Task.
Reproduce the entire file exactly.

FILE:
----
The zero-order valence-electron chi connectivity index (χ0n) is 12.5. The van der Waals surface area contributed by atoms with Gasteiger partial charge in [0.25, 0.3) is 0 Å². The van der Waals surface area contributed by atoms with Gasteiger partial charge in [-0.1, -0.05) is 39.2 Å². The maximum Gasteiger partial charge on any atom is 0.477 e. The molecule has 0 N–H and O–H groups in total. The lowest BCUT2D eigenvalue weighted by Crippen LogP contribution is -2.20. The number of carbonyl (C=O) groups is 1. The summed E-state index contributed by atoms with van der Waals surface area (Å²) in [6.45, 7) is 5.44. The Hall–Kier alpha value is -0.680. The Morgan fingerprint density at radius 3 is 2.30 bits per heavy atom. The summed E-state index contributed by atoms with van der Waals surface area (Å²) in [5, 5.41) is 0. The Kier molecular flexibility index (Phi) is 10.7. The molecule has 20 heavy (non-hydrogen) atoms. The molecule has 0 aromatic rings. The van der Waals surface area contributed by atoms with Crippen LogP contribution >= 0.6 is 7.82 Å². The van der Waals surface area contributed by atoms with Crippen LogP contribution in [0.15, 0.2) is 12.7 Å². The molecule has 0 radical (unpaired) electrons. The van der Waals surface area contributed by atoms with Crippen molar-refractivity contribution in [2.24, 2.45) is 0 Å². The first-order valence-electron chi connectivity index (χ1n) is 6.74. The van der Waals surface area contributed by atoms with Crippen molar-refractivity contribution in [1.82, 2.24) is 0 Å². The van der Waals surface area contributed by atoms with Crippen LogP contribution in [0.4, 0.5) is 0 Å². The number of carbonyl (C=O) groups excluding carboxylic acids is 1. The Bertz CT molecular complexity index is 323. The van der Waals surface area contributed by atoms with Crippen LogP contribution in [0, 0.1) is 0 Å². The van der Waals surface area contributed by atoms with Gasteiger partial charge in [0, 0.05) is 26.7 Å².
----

The zero-order valence-electron chi connectivity index (χ0n) is 12.5. The van der Waals surface area contributed by atoms with Gasteiger partial charge in [0.25, 0.3) is 0 Å². The van der Waals surface area contributed by atoms with Gasteiger partial charge in [-0.1, -0.05) is 39.2 Å². The maximum Gasteiger partial charge on any atom is 0.477 e. The molecule has 0 N–H and O–H groups in total. The lowest BCUT2D eigenvalue weighted by Crippen LogP contribution is -2.20. The number of carbonyl (C=O) groups is 1. The summed E-state index contributed by atoms with van der Waals surface area (Å²) in [6.45, 7) is 5.44. The Hall–Kier alpha value is -0.680. The Morgan fingerprint density at radius 3 is 2.30 bits per heavy atom. The summed E-state index contributed by atoms with van der Waals surface area (Å²) in [5, 5.41) is 0. The Kier molecular flexibility index (Phi) is 10.7. The molecule has 20 heavy (non-hydrogen) atoms. The molecule has 0 aromatic rings. The van der Waals surface area contributed by atoms with Crippen LogP contribution >= 0.6 is 7.82 Å². The van der Waals surface area contributed by atoms with Crippen LogP contribution in [0.15, 0.2) is 12.7 Å². The molecule has 0 radical (unpaired) electrons. The van der Waals surface area contributed by atoms with Crippen molar-refractivity contribution in [2.24, 2.45) is 0 Å². The first-order valence-electron chi connectivity index (χ1n) is 6.74. The van der Waals surface area contributed by atoms with Crippen molar-refractivity contribution in [1.82, 2.24) is 0 Å². The van der Waals surface area contributed by atoms with Crippen LogP contribution in [0.4, 0.5) is 0 Å². The number of carbonyl (C=O) groups excluding carboxylic acids is 1. The Bertz CT molecular complexity index is 323. The van der Waals surface area contributed by atoms with Crippen LogP contribution in [0, 0.1) is 0 Å². The van der Waals surface area contributed by atoms with Gasteiger partial charge in [0, 0.05) is 26.7 Å².